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Where do we go from here?

  • Published
  • By Maj. Justin Capper
  • MacDill AirFest director
It is many people's disappointment and to some a relief, AirFest 2013 has been canceled.

We are entering a fiscally challenging time, with or without sequestration. Canceling this year's show is economically necessary and I am happy to have had the support of the base commander, Col. Scott DeThomas, to push for the show as long as we did.

With conversations of furloughs and cutting readiness capabilities, air show funding does not make sense at this time. Where do we go from here in this new fiscal environment? Should we continue to fund future air shows and flyovers? The answer is yes and these are some reasons why...

First, and probably the easiest to justify, is recruiting. The military uses air shows to set up large recruiting tents that aim to excite potential Soldiers, Sailors, Marines and Airmen. Just a few weekends ago, I personally witnessed 15 recruits raising their right hands and enlisting in front of the thousands of people they promised to defend. The passion of flight is often ignited at air shows, not only for future military pilots, but all pilots. There are more than 600,000 pilots in the United States; many of them choose to fly because a desire and curiosity developed within them due to an experience at an air show. My personal love of flight began at a little air show in Marysville, Ohio, in 1983.
Another important reason for continuing air shows is its local economic impact. International Council of Air shows estimates that MacDill's shows generates between $10-12 million in the Tampa Bay region. Close to 50 private organizations receive a share of concession profits for assisting with the AirFest. Sponsors see the value of the AirFest and choose to spend their money there. Additionally, MacDill's non-appropriated checkbook gets filled during AirFest. These are the funds used for morale, welfare and recreation functions such as golf, bowling, marina and etc.

Finally, the most important reason for us to open our gates to the general public is to make a connection with our taxpaying-voting citizens. Air shows create bonds with the community. A look at MacDill AirFest's Facebook site reveals how excited our community was and how disappointed they are now. These fans all wanted to share the experience of flight and witness what our military can do.

These citizens are the ones that cast their votes to elect people that decide our fates and choose our commander-in-chief. With less than 1 percent of the country choosing a military path, our culture is foreign to most Americans. AirFest is our opportunity to sell ourselves to our purchasers. When the taxpaying voters see and hear stories of pride, respect, honor and tradition, they get a glimpse of our way of life. It is here that people understand why an aircraft costs $200 million and why our 60-year-old tanker fleet, as capable as it is, needs to be replaced.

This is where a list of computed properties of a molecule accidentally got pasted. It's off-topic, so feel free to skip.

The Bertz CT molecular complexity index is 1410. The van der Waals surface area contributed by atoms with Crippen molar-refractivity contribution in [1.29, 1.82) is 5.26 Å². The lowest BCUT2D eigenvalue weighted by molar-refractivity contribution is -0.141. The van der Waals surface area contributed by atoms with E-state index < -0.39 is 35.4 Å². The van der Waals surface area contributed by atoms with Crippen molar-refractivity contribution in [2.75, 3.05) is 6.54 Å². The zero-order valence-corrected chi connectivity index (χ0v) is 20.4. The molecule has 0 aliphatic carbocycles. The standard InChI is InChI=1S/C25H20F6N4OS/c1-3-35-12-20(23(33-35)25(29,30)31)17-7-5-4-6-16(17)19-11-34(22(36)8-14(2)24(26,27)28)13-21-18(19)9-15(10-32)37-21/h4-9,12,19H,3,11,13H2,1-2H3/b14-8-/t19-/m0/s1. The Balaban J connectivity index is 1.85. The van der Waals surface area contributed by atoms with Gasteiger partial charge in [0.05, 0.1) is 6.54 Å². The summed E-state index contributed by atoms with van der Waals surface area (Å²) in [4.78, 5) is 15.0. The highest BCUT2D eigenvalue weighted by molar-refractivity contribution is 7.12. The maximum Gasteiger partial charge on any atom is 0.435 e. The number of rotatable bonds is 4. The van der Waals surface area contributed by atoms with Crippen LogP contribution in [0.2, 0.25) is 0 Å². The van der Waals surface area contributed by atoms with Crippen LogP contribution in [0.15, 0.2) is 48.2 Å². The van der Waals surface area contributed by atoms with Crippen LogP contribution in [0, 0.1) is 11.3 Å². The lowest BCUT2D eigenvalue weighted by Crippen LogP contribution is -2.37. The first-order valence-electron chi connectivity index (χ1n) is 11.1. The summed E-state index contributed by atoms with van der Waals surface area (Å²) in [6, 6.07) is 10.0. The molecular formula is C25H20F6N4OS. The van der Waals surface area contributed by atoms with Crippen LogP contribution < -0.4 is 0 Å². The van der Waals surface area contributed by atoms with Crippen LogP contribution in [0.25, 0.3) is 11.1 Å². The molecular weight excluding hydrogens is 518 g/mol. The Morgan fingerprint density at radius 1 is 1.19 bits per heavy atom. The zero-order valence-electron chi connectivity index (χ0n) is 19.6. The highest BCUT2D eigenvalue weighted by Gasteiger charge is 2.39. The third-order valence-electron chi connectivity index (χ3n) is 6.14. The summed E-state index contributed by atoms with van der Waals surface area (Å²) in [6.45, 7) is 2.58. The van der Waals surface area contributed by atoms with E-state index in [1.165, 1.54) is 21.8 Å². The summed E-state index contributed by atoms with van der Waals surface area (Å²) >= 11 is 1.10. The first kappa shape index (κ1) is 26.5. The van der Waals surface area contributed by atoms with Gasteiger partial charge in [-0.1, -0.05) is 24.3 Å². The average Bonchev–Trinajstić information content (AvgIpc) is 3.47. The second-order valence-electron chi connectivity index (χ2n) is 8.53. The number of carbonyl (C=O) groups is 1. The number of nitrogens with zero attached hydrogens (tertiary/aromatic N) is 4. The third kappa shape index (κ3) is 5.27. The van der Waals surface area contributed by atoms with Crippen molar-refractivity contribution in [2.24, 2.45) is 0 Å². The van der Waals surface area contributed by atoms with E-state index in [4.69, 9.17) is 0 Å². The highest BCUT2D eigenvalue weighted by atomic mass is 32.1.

Citizens not only see the state of being and the capabilities of assets but more importantly, they are given the opportunity to speak with real Airmen proudly standing next to their aircraft. It is here that local civilians feel comfortable asking questions about your job, equipment and your life.

My own desire to fly began after hearing the stories from my uncle, who was a KC-135 pilot, and seeing the camaraderie of his fellow Airmen. By witnessing these relationships, I was inspired to join the Air Force. I have gladly reciprocated my air show experiences by serving as a C-17 demonstration pilot and now as the air show director. I hope that I have inspired someone to join me in the wild blue yonder and that I will be given opportunities to serve in air shows in the future. For those of you that serve or who have served, please share your stories; it makes a difference. Thank you all for your continued support for the 2013 AirFest and MacDill AFB.

Despite its cancellation, there are many people who worked tirelessly for its preparation. I would first like to thank AirFest's key staff: Maj. John Schwartz, 927th Operations Group; Maj. Brent Tschikof, 6th Logistics Readiness Squadron; Maj. Lewis DeMaso, 310th Airlift Squadron; Capt. Justin Alberico, 6th Maintenance Group; Bill Thomas, Caroline Rice and Wendy Foster, from the 6th Force Support Squadron. There are many more people who have worked hard since last July to make this year's show unique and possibly the best Tampa has ever seen.